Some of President Reagan's domestic political advisers are growing restive over the administration's increasing focus on what one of them calls "bombs and ballistics" issues. The diversely hued Reagan team is united on the need for a strong military posture, but there is concern in the West Wing that the president may be overdoing it, even by his lights.

Public opinion surveys taken for the White House, some of which have also been seen by Republican congressional leaders, show deepening voter skepticism about U.S. military spending. On other issues close to the president's heart, these polls give even less comfort, indicating that a majority of Americans believes that the United States already has a sufficient number of missiles to deter the Soviets and that an even larger majority questions the wisdom of increased U.S. involvement in Central America.

Ironically, Reagan's emphasis on national security issues comes at the very time that the economic recovery predicted by the president and his aides for two years shows signs of occurring. The West Wingers would like the president to talk more about recovery and less about missiles and military hardware.

When it comes to national defense, however, Reagan is guided by his own convictions rather than public opinion surveys. He believes--and so do his national security advisers--that a strong case must be made for his defense budget to lessen the depth and impact of the reductions that almost certainly will be made on Capitol Hill.

Furthermore, Reagan was under pressure from NATO allies to propose a revised plan to limit the number of intermediate-range nuclear missiles in Europe, as he did last week. This fit neatly into his strategy of presenting defense budget increases as a necessary lever for arms control negotiations. Even those White House officials who think that the president's nationally televised "Star Wars" speech of the week before proved a dud believe that Reagan may have recaptured the initiative from the Soviets on the European nuclear arms talks.

Next come congressional tests on the nuclear freeze resolution and the MX intercontinental ballistics missile, of which the latter is by far the more important to the administration. In a speech to the Los Angeles World Affairs Council last Thursday, Reagan all but invited Congress to tell him the terms on which it was willing to deploy the MX, calling for a "national bipartisan consensus" and confessing that "all of us are going to have to take a fresh look at our previous positions."

It is this insight, rather than any magic number of missiles, that is likely to guide Reagan this month when he receives recommendations on proposed MX deployment from the presidential commission appointed earlier this year. Some commission members would prefer to seek deployment of 100 MX missiles, while others would like 200 or more.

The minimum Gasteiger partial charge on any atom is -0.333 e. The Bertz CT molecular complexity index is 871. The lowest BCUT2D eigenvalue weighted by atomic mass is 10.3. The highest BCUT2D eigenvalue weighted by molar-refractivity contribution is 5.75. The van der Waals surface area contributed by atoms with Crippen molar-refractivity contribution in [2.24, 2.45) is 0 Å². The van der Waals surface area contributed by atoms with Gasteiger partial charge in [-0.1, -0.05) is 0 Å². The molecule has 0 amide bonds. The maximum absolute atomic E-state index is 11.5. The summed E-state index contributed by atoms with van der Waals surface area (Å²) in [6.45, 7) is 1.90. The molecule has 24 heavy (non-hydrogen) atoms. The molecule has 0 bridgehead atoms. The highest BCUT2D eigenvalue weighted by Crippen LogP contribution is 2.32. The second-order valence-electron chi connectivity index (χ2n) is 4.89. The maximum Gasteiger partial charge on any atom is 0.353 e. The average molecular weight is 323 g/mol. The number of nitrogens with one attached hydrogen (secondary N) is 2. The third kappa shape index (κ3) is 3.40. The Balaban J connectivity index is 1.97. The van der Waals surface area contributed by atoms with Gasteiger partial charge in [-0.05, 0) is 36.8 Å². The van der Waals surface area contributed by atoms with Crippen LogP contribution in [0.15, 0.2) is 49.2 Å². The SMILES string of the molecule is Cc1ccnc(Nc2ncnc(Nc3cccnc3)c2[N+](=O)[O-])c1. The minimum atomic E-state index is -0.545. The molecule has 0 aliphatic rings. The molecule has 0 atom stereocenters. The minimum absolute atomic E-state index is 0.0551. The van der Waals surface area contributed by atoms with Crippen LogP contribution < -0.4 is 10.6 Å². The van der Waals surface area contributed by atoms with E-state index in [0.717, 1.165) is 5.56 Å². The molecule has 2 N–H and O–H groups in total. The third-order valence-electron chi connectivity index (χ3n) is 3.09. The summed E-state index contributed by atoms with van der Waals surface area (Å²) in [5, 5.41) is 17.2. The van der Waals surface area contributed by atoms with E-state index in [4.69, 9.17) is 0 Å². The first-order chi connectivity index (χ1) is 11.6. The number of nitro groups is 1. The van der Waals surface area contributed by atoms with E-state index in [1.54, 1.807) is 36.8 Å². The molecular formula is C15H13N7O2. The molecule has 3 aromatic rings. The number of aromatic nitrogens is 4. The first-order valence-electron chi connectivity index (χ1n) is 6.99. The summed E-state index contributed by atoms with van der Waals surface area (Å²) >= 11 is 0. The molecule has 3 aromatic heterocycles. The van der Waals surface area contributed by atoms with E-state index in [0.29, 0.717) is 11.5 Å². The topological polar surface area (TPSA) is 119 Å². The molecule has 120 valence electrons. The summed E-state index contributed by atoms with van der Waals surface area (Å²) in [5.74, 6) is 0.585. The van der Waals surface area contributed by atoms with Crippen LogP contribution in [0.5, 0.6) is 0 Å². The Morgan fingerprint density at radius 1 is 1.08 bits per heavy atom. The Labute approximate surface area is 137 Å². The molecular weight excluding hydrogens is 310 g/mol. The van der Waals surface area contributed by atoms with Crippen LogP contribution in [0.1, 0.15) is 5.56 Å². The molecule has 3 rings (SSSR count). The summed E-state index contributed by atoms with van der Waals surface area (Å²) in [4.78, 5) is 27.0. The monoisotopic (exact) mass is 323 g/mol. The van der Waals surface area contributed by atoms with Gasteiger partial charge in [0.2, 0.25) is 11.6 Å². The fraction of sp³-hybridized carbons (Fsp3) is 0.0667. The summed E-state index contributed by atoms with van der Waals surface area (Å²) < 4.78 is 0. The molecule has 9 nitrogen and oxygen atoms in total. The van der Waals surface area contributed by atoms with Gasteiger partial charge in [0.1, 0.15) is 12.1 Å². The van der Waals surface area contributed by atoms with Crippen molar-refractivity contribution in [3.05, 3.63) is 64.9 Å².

And some members don't think much of the compromise solution of shoving the MX into existing Minuteman silos, which would be vulnerable to Soviet attack even after they are hardened.

"But it's not the numbers or the basing system that really matters," said an official who has been close to the commission's deliberations. "What's important is getting Congress to agree on MX deployment so that the country will have a land-based deterrent and the administration will have a credible posture in strategic arms negotiations."

To reverse the president's position on intermediate-range missiles in Europe: many MX missiles are better than a few. Some are better than none.

Nancy Reagan brought the house down at the Gridiron Dinner last year with a self-deprecatory dance number mocking her reputation for ostentatious living. At this year's dinner, the president made his debut as a singer and stole the show with a number that poked fun at some of his aides and rhetoric. Cracked White House communications director David R. Gergen after Reagan's triumph: "The only thing left for them to do now is a duet."

Upcoming travel for the president includes day trips to Pittsburgh for a speech focusing on high technology and job retraining Wednesday and to New York to address the American Newspaper Publishers Association late next month. In early May, Reagan is scheduled to go to Ashton, Ohio, to honor the late Rep. John Ashbrook, a staunch Republican conservative. And the president is tentatively planning to address the National Rifle Association in Phoenix and spend a few more days at his California ranch. Reaganisms of the Week: "We've identified the worst hazardous-waste sites in America; now we have to identify the worst sources of pornography." (At a session with Morality in Media, an anti-pornography group.)

"I don't think that it's impossible to believe that among the Arab states there are other potential Israels . . . ." (A response to a question at the Los Angeles World Affairs Council. What Reagan meant to say was "potential Egypts.")